Because of differences in the numbers of total cells isolated from the different experimental groups, all subsequent analyses were normalized to cell number. Mononucleated cells from control, atrophied, and recovered muscles were harvested for RNA immediately after isolation. Subsequent RT-PCR analyses revealed that although expression of Pax7 mRNA did not appear to be altered, expression of m-cad, c-met, myf5, and syndecan-4 mRNA was absent in cells isolated from atrophied muscle (Fig. 2C). All four of these mRNA were previously shown to be characteristic markers of myogenic cells that reside in the satellite position outside myofibers (4, 6, 7). These data suggest a specific adverse effect on satellite cells in atrophied muscle. Expression of myogenic mRNA markers was upregulated in cells isolated from recovered muscles, indicating that MPC can overcome the adverse effects observed during atrophic conditions (Fig. 2C).
Fewer Satellite Cells Are Associated with Atrophied Single-Myofiber Explants
To assess the prevalence of satellite cells, we isolated single myofibers from control, atrophied, and recovered GTN muscles and determined the number of satellite cells associated with each myofiber after 24 h ex vivo. This time point represents the stage at which the majority of satellite cells have activated and migrated away from the myofiber and cell division has not occurred. Fewer satellite cells emanate from atrophied myofibers; however, recovered myofibers yield an increased number of satellite cells (Fig. 3A). The frequency distribution profile clearly shows that individual myofibers from atrophied muscle had fewer resident satellite cells than did myofibers from control and recovered muscles (Fig. 3B). Similar results were observed when these cultures were immunostained for myoD, a muscle-specific basic helix-loop-helix transcription factor (Fig. 3C). The increased number of satellite cells from recovered myofibers may be due to a compensatory expansion of cells to replenish the myonuclei and satellite cells eliminated during the atrophic period.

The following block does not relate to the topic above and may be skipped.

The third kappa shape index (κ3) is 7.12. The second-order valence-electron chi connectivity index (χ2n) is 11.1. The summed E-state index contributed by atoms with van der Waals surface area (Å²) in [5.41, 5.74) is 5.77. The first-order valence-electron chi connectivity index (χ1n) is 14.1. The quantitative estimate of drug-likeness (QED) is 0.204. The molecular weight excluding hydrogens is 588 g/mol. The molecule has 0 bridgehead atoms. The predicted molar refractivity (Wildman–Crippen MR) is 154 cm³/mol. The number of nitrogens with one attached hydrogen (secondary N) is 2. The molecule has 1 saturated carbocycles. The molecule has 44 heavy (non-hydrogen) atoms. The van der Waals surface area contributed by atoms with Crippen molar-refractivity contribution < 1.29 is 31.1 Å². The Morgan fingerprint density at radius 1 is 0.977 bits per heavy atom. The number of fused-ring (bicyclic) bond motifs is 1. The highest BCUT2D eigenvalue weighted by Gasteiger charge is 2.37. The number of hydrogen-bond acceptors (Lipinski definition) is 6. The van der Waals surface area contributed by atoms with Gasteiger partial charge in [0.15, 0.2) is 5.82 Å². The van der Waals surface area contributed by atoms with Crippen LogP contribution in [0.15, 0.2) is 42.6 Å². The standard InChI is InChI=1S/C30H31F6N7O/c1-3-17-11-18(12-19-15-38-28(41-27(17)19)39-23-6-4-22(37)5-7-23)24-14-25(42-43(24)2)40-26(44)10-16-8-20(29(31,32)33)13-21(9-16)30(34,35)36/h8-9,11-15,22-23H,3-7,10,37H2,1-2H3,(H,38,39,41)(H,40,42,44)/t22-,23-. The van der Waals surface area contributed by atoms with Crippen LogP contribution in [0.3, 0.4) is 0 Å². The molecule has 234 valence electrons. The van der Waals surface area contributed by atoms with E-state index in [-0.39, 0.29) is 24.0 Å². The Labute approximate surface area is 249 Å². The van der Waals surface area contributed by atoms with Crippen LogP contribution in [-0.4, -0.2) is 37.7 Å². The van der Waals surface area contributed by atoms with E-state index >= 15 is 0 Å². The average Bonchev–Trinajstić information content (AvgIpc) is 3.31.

Impairment of Activation and/or Proliferation of MPC from Atrophied Muscles
The expression of myoD is upregulated upon MPC entry into the cell cycle and is present throughout the proliferative stage of these cells. To determine whether myogenic cells isolated from atrophied muscles are impaired in activation, we performed immunohistochemical analyses of myoD in total cell isolates from pooled GTN, SOL, and PLAN muscles. After 24 h ex vivo, we immunostained cells for myoD and desmin and expressed the number of myoD+ cells as a function of desmin+ cells to account for differences in the number of desmin-positive cells. In cells from atrophied muscles, desmin+/myoD− cells were often observed (Fig. 4A). Cells that were myoD− are also negative for eMyHC, a marker of differentiated cells (data not shown), thus ruling out the possibility that some cells differentiated with a concomitant decrease in myoD expression. A 16% decrease in the percentage of myoD+ myogenic cells was observed in atrophied cultures compared with control (Fig. 4C). MyoD expression in myogenic cells from recovered muscles was not significantly different from that in control.
Single myofibers from GTN muscles were also immunostained for myoD and desmin (Fig. 4B). Atrophied myofibers produced fewer myoD+/desmin+ cells per myofiber, whereas recovered myofibers consistently produced more (Fig. 4D). To determine whether proliferation of atrophied MPC is affected, cells were isolated from the pooled GTN, SOL, and PLAN muscles, labeled with BrdU, and immunostained for BrdU and desmin. In atrophied muscles, a 25% decrease in the number of BrdU+/desmin+ cells was observed (Fig. 4E). The presence of desmin+/myoD− cells and a decrease in the prevalence of BrdU+/desmin+ cells in cultures from atrophied muscle suggest that activation and/or proliferation of MPC was affected.